Do you have any practical tips for people that find networking difficult?

Networking can be hard, and it’s easy to see it as a chore. I think a lot of it is about mindset. If you go in curious and open to learning and getting to know people, it’s a completely different experience to going to an event with the pressure of a singular objective to find a new job.

The best advice I can give is to relax and be yourself. That might sound overly simplistic, but when we try really hard to put on a front and act certain way it can be draining. And many employers are looking for authenticity – they want you to be yourself and want to get to know you, so try and connect with people in a genuine way.

Also, it’s not necessary for you to come up with the most original or complicated question at a formal networking event (like a law fair or an open day). Remember that recruiters are human, and the last thing they want is to have long list of really complicated questions fired at them. The best questions come from a place of genuine curiosity.

I know that you specialise in helping people who are at the beginning of their career. Do you have any specific advice for early career changers?

In our parents’ generation, if someone was going to have a career change it would probably happen fairly late in their lives. But people are doing it earlier and earlier now. And even now, a career change doesn’t have to mean you are moving into an industry you will stay in for the remainder of your career.

My key tip for early career changers is to reflect deeply on what is and isn’t important to you. It’s easy to get influenced by family expectations, partner expectations or even just stories you hear from your friends. While it’s important to get insight from other people’s experiences, try not to lose sight of your own preferences and priorities. These will be different for everyone and may vary at different stages of your life.

Also, don’t settle for less than you want in your career. It’s easy to stagnate when you’re in a job that is OK –  you’re getting by, and it pays the rent. But the longer you are in that situation the harder it feels to break out of it. And often starting is the hardest part.

As a coach, what do you spend most of your time doing?

For me, every client I work with has different goals and is at a very different stage in their career. It’s really important to recognise that up front, and work out exactly what the client wants help with. Sometimes I work with people that have very clear goals and need help refining their strategy and approach to achieving them.  Other times my clients are at a real crossroads and don’t have a clue what they want to do next.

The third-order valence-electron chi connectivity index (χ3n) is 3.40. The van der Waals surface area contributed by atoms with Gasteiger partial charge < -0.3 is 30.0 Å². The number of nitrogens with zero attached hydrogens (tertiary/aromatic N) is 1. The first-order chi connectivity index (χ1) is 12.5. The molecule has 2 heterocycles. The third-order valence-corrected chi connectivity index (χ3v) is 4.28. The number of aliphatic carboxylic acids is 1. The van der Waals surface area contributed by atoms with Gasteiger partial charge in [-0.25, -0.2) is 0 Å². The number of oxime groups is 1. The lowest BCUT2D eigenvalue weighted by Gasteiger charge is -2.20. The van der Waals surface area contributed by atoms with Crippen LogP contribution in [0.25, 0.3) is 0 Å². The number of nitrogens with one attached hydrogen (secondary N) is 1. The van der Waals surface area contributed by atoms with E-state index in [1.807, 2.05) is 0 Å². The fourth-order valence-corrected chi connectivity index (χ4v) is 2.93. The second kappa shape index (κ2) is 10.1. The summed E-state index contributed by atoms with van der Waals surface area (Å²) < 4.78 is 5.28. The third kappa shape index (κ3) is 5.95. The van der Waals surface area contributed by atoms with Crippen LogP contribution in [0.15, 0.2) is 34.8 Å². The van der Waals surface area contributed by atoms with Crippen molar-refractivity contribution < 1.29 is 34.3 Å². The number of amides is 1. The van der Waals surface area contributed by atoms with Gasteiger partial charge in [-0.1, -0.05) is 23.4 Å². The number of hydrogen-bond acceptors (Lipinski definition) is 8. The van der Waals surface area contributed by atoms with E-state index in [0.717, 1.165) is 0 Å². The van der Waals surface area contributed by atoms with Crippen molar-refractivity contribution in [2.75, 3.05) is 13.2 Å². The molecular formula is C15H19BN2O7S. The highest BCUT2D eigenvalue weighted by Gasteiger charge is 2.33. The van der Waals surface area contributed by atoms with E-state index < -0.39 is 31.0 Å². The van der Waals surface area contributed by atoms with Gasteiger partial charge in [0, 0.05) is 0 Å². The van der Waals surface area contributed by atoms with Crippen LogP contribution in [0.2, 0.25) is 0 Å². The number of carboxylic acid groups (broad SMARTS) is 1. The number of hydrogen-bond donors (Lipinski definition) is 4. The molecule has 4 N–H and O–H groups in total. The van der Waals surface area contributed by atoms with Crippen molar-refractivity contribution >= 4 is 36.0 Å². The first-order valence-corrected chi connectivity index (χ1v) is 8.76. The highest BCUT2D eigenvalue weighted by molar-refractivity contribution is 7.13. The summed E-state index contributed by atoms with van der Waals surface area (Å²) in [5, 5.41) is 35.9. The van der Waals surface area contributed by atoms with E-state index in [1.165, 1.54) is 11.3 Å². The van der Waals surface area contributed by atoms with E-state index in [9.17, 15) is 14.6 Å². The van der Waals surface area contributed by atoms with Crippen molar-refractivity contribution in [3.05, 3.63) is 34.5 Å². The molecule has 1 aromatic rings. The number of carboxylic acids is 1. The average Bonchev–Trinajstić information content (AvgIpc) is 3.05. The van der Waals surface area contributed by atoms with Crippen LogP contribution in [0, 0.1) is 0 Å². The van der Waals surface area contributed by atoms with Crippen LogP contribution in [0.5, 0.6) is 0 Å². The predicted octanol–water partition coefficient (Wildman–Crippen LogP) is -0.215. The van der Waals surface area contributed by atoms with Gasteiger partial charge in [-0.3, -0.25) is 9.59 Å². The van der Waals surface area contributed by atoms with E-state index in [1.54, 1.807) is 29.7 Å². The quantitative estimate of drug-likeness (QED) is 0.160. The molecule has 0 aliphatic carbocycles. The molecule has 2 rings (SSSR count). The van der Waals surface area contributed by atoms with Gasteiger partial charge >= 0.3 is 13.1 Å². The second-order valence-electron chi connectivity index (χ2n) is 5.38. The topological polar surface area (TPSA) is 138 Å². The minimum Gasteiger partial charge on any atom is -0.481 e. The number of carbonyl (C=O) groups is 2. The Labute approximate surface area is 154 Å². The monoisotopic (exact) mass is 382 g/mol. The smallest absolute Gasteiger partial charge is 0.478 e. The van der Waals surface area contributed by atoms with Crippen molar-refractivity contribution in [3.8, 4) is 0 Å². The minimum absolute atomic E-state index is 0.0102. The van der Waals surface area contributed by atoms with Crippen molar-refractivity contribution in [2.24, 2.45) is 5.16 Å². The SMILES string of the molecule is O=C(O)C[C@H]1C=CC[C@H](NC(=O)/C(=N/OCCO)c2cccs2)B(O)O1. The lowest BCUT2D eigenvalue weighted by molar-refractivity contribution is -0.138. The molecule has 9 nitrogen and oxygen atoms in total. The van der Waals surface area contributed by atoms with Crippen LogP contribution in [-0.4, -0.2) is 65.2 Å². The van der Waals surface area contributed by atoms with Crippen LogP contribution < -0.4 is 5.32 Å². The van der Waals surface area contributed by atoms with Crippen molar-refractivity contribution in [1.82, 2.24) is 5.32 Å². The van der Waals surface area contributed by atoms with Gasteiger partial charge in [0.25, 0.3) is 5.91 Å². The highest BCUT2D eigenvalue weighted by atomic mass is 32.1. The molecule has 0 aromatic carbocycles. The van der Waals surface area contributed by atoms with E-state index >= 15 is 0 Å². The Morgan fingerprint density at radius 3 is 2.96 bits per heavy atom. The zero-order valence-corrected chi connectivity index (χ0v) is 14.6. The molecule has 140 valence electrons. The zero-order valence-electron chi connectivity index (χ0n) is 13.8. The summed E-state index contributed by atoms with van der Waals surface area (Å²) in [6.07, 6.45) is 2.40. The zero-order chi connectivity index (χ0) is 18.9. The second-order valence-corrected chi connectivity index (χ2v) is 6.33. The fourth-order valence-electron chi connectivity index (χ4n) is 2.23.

So a lot of my work is about helping people to identify their strengths and recognise when they perform at their best. This helps graduate job seekers succeed in recruitment processes, and also helps career changers work out what type of role they might want to move in to.

stones strengths training contract advice
Rosie: Know your strengths- mine are; talking, avoiding the gym and eating. 

This is even more relevant now given the fact that strength-based selection processes are becoming more and more popular with employers. While competencies establish whether you can do the job well, strength-based assessments try to find out if you love doing it, if you are energised by it.

When I first heard about strength-based recruitment I thought, “why does it matter if a candidate loves their job so long as they do it well?” But there is an incredible amount of evidence that shows that if your job role aligns with your natural strengths, you’re more likely to be successful and stay with the company in the longer term.

Thanks Hannah! Any final words of wisdom?

Navigating the job market can feel lonely and frustrating at times. Proactivity and persistence are so important. And it’s vital to recognise that rejection is all part of the process.

If anyone would like to arrange a free 20 minute call with me to help them with their career, they can drop me an email to request one.


To find out more about Hannah you can visit her website or connect with her on LinkedIn